Man, for some reason, this Cherry Root is taking forever. I’m about 3″ below the bust dart now and have about 6″ more of the body to go before it can be called an FO. I’m starting to feel like it may never end and I’m amazed how much yarn the bust dart ate up. My Green Gable took just under 3.5 skeins of the Cotton Fleece, I’m guessing I won’t get away with using fewer then 4 full ones this time.
It probably doesn’t help that I’ve been on Ravelry alot and not working as much on the sweater as I could be. I’m allowing myself to get distracted. My Yarn Snobs group is doing a knit-from-your-stash contest for February and I’ve been wondering what I’ll work on at that time. (Should probably get my current project done first.) Since it’s for the Snobs group, I was thinking it was time to break out some of my nicer yarns that I’ve been too afraid to use until this point. So will it be a lovely Tempest in Sundara Raspberry and MadTosh Twig sock yarns? My new CPH in MadTosh worsted? Maybe I’ll finally get around to my Cherry cardigan in Rowan Cashsoft DK. Oh decisions, decisions! I have a couple of days to figure it out, I just wish I were more sure of what I wanted to work on next.
So I need to tell a little story and make fun of myself before posting up pictures and progress on my Cherry Root.
Night before last, I measured my sweater and realized I was a mere four rows before where the horizontal bust dart needed to be placed. The one I had yet to do the math for and figure out how to do. The one I knew I needed but could not wrap my head around exactly where to put it because spatial things like that kick me in the rear–Sadly, geometry based maths and sciences and I are not friends; I’ll stick to algebra based ones that do not require rotating objects in my head. I kept thinking I had to start higher up in the sweater because I’m working from the top-down and it didn’t occur to me that regardless of direction, the dart is in the same spot because I’m essentially squeezing a bunch of rows between two existing ones. This clicked after almost a fortnight of pondering it and the placement and I was excited to get started now that this stupidly simple truth had revealed itself to me. I checked my stitch and row gauges and I was set. I started to plug the numbers in with the measurements I had taken before and everything was looking good. 3.5″ deep HBD which is 26 rows on the pattern, 13 turn points. Good, good, good. I counted the stitches to get the width of the front of my sweater. 77 stitches aka 15.4″. Good. I checked my “tasteful nipple distance” number, also absurdly known as “Bust point number” in more meek directions for how to do HBD. I did the math of how wide the bust dart would be from the side stitches and my magic number was….1″. Giving me 5 stitches, or 10 wrap points to fit in 20 rows if I did it every single stitch. My stitch increment for wraps according to the math? 5/13.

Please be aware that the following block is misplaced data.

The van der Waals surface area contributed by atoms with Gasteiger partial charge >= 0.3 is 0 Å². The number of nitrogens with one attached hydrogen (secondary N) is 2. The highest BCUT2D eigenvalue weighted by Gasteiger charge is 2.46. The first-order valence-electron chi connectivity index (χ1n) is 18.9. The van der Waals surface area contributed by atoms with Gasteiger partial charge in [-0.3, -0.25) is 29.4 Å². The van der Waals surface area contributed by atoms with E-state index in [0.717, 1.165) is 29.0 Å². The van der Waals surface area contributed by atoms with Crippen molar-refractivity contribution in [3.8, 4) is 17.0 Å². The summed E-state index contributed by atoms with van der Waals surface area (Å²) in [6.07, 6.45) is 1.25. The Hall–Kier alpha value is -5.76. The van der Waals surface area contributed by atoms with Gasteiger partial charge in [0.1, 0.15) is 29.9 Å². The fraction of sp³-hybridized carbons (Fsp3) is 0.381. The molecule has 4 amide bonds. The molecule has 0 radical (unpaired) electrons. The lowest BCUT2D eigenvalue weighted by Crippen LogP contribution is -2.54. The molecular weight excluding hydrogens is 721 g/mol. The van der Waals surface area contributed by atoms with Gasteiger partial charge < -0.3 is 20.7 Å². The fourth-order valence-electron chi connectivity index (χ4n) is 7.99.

That was not what was supposed to happen. I checked my math. I checked it again. All the numbers were right. So I went to the Bust Line group on Ravelry to get help. Confusion abounded and for about 18 hours, I could not do anymore work on my sweater because I couldn’t figure the stupid bust dart out. So I made the executive decision to blow rasberries at tasteful distances and figured that if I wrapped every single stitch, I could move the narrowest part of the dart in 2 or 3 on each side to get the number of rows needed for the dart.